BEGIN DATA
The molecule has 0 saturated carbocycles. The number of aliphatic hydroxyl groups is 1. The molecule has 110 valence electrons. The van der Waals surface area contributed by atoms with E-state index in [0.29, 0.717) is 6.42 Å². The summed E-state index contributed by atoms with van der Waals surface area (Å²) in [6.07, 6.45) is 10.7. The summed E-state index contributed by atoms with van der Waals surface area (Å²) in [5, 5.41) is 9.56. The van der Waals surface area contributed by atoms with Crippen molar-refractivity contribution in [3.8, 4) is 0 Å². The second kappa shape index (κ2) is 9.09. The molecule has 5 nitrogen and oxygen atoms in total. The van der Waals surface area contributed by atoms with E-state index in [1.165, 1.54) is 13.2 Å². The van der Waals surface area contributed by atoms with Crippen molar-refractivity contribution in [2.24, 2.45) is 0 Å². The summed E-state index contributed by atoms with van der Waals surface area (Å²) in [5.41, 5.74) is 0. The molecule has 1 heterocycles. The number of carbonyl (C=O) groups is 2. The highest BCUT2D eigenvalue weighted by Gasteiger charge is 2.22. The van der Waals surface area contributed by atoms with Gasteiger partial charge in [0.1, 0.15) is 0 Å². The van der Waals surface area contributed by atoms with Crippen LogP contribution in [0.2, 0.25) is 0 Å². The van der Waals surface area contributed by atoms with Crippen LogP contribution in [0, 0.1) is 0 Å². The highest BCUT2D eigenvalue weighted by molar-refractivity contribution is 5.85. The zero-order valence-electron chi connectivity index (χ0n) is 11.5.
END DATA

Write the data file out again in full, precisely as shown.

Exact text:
The molecule has 0 saturated carbocycles. The number of aliphatic hydroxyl groups is 1. The molecule has 110 valence electrons. The van der Waals surface area contributed by atoms with E-state index in [0.29, 0.717) is 6.42 Å². The summed E-state index contributed by atoms with van der Waals surface area (Å²) in [6.07, 6.45) is 10.7. The summed E-state index contributed by atoms with van der Waals surface area (Å²) in [5, 5.41) is 9.56. The van der Waals surface area contributed by atoms with Crippen molar-refractivity contribution in [3.8, 4) is 0 Å². The second kappa shape index (κ2) is 9.09. The molecule has 5 nitrogen and oxygen atoms in total. The van der Waals surface area contributed by atoms with E-state index in [1.165, 1.54) is 13.2 Å². The van der Waals surface area contributed by atoms with Crippen molar-refractivity contribution in [2.24, 2.45) is 0 Å². The summed E-state index contributed by atoms with van der Waals surface area (Å²) in [5.41, 5.74) is 0. The molecule has 1 heterocycles. The number of carbonyl (C=O) groups is 2. The highest BCUT2D eigenvalue weighted by Gasteiger charge is 2.22. The van der Waals surface area contributed by atoms with Gasteiger partial charge in [0.1, 0.15) is 0 Å². The van der Waals surface area contributed by atoms with Crippen LogP contribution in [0.2, 0.25) is 0 Å². The van der Waals surface area contributed by atoms with Crippen LogP contribution in [0, 0.1) is 0 Å². The highest BCUT2D eigenvalue weighted by molar-refractivity contribution is 5.85. The zero-order valence-electron chi connectivity index (χ0n) is 11.5.